In Western societies, we tend to view "the self" a distinct entity that lies at the core of our being. Each person embodies an individual self that is completely separate from everyone and everything else in the universe. The self is experienced as integrated and continuous; even as a person grows and changes, there is still a core "self" that remains the same.
The Buddha asserted that this perception of an integrated, continuous self is just an illusion. Rather than being a separate, distinct entity, what we experience as the "self" actually consists of five overlapping processes. These processes are known as the Five Skandhas (or the Five Aggregates). They are:
1. Physical form: our physical bodies
2. Sensation: the five senses plus our emotions
3. Perception: thinking, conceptualizing, reasoning, etc.
4. Mental formations: thinking habits, biases, willfulness, intention, desire, etc.
5. Consciousness: awareness
These are the things that make up the illusory self. This illusion of self is maintained because we attend only to the surface of our experiences. We identify with our wants and desires, our feelings and memories, our likes and dislikes, and our ideas and beliefs. We see our thoughts and feelings as part of ourselves instead of as passing phenomena. If, however, we can take a step back from these processes and observe them individually as they come and go, we will begin to realize that there is no core, enduring "self" that exists outside of these experiences. Instead, we will start to notice the space between these phenomena. Over time, we become aware that our thoughts, feelings, and sensations, like all other things, materialize and then fall away.
Buddhism identifies "the self" (or the illusion of self) as the source of all suffering. When we are immersed in our physical, mental, and emotional experiences, we inevitably identify with some of these phenomena; they become integral to our sense of who we are (our self concept or sense of self). We become attached to those things we identify with; the threat of losing any one of them is perceived as a threat to our very existence. With attachment comes the fear of loss. However, since all things are inmpermanent, loss is inevitable. We instinctively know this, yet we cling to our attachments in an effort to prolong the inevitable. We are aware of the futility of our efforts, yet we refuse to accept it. This is suffering.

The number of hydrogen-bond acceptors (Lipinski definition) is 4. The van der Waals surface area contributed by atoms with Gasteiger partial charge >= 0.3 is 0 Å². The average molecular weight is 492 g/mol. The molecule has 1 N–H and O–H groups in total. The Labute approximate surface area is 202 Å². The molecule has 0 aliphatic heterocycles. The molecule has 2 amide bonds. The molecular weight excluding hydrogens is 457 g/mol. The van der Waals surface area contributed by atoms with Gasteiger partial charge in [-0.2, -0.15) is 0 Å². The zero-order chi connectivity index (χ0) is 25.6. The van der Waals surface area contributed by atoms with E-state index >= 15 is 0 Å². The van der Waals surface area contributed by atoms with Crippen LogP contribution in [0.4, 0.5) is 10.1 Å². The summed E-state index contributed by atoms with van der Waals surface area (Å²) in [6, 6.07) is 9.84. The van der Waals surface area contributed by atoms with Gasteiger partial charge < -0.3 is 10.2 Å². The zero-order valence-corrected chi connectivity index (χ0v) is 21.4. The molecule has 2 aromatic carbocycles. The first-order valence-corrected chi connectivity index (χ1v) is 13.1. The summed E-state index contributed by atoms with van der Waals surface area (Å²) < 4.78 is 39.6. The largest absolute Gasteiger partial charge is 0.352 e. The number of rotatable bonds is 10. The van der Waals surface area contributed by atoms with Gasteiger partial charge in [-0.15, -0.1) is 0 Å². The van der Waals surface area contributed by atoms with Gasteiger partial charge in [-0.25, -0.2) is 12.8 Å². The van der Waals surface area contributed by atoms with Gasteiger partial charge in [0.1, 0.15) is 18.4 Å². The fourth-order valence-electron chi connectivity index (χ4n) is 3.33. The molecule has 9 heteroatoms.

The illusion of self also gives rise to aversion and desire. We divide everything into two categories: "Things I like and want more of" and "Things I don't like and want to avoid." Thus, every thought, every feeling, every experience is seen in terms of how it relates to one's "self:" it is either something I like or something I don't. We embrace what we like and reject what we don't. This accepting and rejecting prevents us from simply experiencing whatever is present, in the moment, as it occurs.
The doctrine of anatta or "no self" is a controversial one. Over the centuries, it has given rise to a number of different interpretations (and consequently, misinterpretations). It is frequently referred to as the most poorly understood of all the Buddha's teachings. Part of the disagreement about how the annata doctrine should be interpreted stems from the fact that it seems inconsistent with other Buddhist teachings, such as the cycle of rebirth. It also seems at odds with other major religious and spiritual traditions, all of which presuppose the existence of some kind of immortal self or soul. Finally, the Buddha himself was very vague in his teachings about the doctrine; this led to confusion about how it should be interpreted.
So what exactly did the Buddha say about anatta? For this, we turn to the Pali Canon. The Pali Canon is a collection of the earliest Buddhist texts. (Buddhist teachings were originally transmitted orally. After several centuries, they were aggregated and transcribed into a collection called the Pali Canon). Nowhere in the Pali Canon does it explain how the anatta doctrine should be interpreted (hence the confusion). The Pali Canon does, however, provide an account of what happened when the Buddha was asked directly whether or not there is a self: he refused to answer the question. He explained that the question itself is misguided and should therefore be set aside. Elsewhere, he teaches that reflection on the self (to include whether or not it exists) causes one to become "enmeshed in views" and thereby leads to suffering.
The concepts of "self" and "no self" imply ownership and identification. They create a mindset in which we categorize things as "me" or "mine" and "not me" or "not mine." The controversy itself creates a false dichotomy that inevitably causes clinging to one extreme or the other. The path to enlightenment, the Buddha taught, is not found in extremes; true liberation is achieved by following the Middle Way.
The Middle Way is neutral and unconditioned. When we observe without judgment the rising and the falling away of all phenomena we see that everything arises from nothing and then goes back to nothing. Even what we identify as "mine" - our thoughts, feelings, and physical sensations - are not exempt. As we examine our experience in this way, we begin to see that our thoughts, feelings, and sensations are "not self" and we release our attachment to them. Many people believe that this is the true meaning of "no self" in Buddhism; a practical, "not self" strategy for liberation from suffering by letting go of one's attachments.